Los Angeles County Arts Commission Transitions to First Official Los Angeles County Department of Arts and Culture

Local Agency Advances Arts, Culture, and Creativity for the People of LA County

July 1, 2019—Today the Los Angeles County Department of Arts and Culture, formerly the Los Angeles County Arts Commission, becomes an official, and new, County department. The agency’s longstanding work will continue uninterrupted, including grant funding for hundreds of nonprofit organizations throughout LA County; commissioning works of art for public facilities and managing the County’s civic art collection; implementing the initiatives of the LA County Arts Education Collective, which works to ensure all students in the County receive quality arts education; and researching and evaluating, then making accessible, findings in and about the local arts and culture sector.

The newly established department will further elevate the role of arts and culture for the County’s more than 10 million residents. Among the department’s areas of continued growth are increasing access to career pathways in the creative economy; building new cross-sector collaborations with County departments (such as the Creative Strategist Artist in Residence program); and implementing the County’s Cultural Equity and Inclusion Initiative, known as CEII, a cultural plan with a progressive suite of recommendations to strengthen diverse, equitable, and inclusive access to arts and culture for everyone in the County.

"Arts are essential to our humanity, and a key part of healthy, vibrant communities," said Kristin Sakoda, Director of the Los Angeles County Department of Arts and Culture. "Investing in the cultural life of all of our communities is vital. Our work supports the full breadth of the Los Angeles County arts and culture ecosystem—from formidable museums and presenters, to small non-profits and community-rooted organizations. As the County department dedicated to advancing arts, culture, and creativity throughout the County, we will be able to elevate and expand this work to reach more people, more deeply, in more diverse ways."

The LA County Arts Commission was established in in 1947 to support local music performances. Its role has grown to support diverse art forms and function as a full-service arts agency. Supervisors Mark Ridley-Thomas and Sheila Kuehl co-authored the historic motion that transitions the Arts Commission into a stand-alone County department in May 2018, a recognition of the vital role of arts and culture in one of the largest and most diverse counties in the country.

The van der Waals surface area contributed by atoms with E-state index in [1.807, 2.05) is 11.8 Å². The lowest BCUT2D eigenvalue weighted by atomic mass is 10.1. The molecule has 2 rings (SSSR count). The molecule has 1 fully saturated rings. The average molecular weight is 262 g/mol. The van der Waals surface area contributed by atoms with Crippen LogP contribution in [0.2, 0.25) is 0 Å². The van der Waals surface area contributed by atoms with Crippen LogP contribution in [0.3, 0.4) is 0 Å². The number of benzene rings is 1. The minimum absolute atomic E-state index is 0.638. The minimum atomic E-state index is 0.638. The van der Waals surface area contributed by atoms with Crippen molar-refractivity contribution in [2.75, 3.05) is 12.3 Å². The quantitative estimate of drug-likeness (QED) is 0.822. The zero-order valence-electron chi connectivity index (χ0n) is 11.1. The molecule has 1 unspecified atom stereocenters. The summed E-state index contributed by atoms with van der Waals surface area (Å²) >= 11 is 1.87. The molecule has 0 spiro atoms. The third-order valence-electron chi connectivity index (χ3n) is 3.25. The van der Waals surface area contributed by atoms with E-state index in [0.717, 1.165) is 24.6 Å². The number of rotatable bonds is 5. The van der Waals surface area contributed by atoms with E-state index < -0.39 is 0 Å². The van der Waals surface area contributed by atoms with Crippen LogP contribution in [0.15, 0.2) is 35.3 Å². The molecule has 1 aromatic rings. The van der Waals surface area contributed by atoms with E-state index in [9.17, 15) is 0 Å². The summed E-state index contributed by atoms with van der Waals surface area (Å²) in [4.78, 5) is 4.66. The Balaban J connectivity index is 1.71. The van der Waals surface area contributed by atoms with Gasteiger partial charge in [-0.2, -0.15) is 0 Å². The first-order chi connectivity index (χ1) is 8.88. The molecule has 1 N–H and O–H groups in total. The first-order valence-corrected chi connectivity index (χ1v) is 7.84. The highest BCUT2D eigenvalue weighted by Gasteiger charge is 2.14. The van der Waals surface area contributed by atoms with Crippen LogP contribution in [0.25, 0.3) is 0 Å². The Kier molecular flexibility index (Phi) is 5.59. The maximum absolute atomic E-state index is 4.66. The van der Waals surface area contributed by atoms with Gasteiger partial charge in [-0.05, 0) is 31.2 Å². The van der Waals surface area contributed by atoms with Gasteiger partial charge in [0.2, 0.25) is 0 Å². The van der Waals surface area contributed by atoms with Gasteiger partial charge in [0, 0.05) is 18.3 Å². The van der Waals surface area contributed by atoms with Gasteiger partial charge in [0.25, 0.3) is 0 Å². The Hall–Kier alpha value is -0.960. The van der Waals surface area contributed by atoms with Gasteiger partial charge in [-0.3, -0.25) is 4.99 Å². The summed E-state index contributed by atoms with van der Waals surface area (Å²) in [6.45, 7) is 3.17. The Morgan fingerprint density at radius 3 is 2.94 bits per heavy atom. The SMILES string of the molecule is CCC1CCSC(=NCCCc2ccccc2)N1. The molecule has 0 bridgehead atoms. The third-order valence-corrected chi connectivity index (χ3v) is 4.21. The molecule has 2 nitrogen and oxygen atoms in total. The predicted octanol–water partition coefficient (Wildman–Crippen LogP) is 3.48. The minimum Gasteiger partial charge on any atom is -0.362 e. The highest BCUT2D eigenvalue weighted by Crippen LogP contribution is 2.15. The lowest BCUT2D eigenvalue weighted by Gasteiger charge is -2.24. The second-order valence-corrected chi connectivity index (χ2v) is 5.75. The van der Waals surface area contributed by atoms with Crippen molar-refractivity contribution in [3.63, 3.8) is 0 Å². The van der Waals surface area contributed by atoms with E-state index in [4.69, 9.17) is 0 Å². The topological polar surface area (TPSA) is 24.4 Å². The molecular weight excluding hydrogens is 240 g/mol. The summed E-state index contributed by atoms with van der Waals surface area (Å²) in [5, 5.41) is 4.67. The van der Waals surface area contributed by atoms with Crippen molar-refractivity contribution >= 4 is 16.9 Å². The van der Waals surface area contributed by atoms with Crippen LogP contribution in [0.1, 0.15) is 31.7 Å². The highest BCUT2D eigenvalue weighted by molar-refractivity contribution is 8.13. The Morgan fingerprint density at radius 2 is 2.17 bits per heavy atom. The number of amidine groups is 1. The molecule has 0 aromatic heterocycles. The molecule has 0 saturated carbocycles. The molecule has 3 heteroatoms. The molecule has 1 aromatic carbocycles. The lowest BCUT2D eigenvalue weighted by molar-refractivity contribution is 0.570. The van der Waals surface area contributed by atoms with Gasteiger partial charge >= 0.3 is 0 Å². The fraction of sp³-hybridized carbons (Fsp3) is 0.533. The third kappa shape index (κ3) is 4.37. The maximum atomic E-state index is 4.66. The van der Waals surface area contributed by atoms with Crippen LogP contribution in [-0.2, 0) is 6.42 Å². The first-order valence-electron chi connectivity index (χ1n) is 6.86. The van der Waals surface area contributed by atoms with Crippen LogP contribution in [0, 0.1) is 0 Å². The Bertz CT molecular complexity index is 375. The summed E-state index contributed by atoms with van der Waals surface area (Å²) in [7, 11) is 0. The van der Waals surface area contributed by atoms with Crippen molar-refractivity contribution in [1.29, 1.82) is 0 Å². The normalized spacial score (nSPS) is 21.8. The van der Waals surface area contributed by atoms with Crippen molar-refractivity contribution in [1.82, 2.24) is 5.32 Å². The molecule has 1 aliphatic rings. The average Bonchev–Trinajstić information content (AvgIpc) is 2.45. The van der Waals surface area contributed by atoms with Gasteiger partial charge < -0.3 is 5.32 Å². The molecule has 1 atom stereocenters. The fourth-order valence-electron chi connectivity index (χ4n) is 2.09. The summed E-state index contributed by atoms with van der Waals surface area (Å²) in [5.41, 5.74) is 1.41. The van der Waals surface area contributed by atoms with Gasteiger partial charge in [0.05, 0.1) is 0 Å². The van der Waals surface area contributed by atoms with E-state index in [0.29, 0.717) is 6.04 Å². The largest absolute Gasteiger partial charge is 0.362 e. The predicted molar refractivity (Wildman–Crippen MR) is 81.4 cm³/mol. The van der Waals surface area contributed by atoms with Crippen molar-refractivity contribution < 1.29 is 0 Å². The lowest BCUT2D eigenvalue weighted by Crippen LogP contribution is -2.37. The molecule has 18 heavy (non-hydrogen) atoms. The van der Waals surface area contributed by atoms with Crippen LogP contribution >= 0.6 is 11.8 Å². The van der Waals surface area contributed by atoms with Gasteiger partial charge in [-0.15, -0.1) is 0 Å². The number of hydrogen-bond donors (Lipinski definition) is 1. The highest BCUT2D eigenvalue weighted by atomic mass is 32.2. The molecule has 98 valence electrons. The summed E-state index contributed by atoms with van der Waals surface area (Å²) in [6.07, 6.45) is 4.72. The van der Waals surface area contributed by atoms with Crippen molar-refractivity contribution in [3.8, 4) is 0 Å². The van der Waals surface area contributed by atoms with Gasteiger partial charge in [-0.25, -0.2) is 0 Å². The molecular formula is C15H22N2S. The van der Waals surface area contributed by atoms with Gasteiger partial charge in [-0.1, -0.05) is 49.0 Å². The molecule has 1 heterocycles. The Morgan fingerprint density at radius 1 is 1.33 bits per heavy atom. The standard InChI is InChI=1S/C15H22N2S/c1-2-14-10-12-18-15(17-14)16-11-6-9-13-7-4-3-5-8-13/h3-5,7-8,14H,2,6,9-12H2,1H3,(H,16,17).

"In its previous iteration, the Arts Commission has been a small but mighty undertaking, excelling in its work to increase access to the arts, to innovate in areas of grant-making, and to create career pathways for people in underserved communities. As Los Angeles County’s creative economy grows ever more potent by the day, I am excited for what is to come as it begins a new chapter as the Department of Arts and Culture," said Supervisor Mark Ridley-Thomas, the transition motion’s lead author.

The 15-member Arts Commission, an advisory body appointed by the Board of Supervisors, will continue to advocate on behalf of the new department. "I am proud to serve as President of the Los Angeles County Arts Commission as we transition to the Department of Arts and Culture," said Helen Hernandez, Arts Commission President. "We are thrilled that the Board of Supervisors has seen the value and importance of elevating the Commission to a Los Angeles County department so we can expand our reach and efforts to provide cultural, equity and inclusion to all residents."

About the Los Angeles County Department of Arts and Culture
The mission of the Los Angeles County Department of Arts and Culture is to advance arts, culture, and creativity throughout LA County. We fulfill our mission by providing services and support in areas including grants and technical assistance for nonprofit organizations; professional development opportunities; commissioning civic artworks and managing the County's civic art collections; implementing countywide arts education initiatives and the Arts Education Collective; research and evaluation; career pathways in the creative economy; free community programs, and cross sector creative strategies that address civic issues. This work is framed by the County’s Cultural Equity and Inclusion Initiative and a longstanding commitment to fostering access to the arts.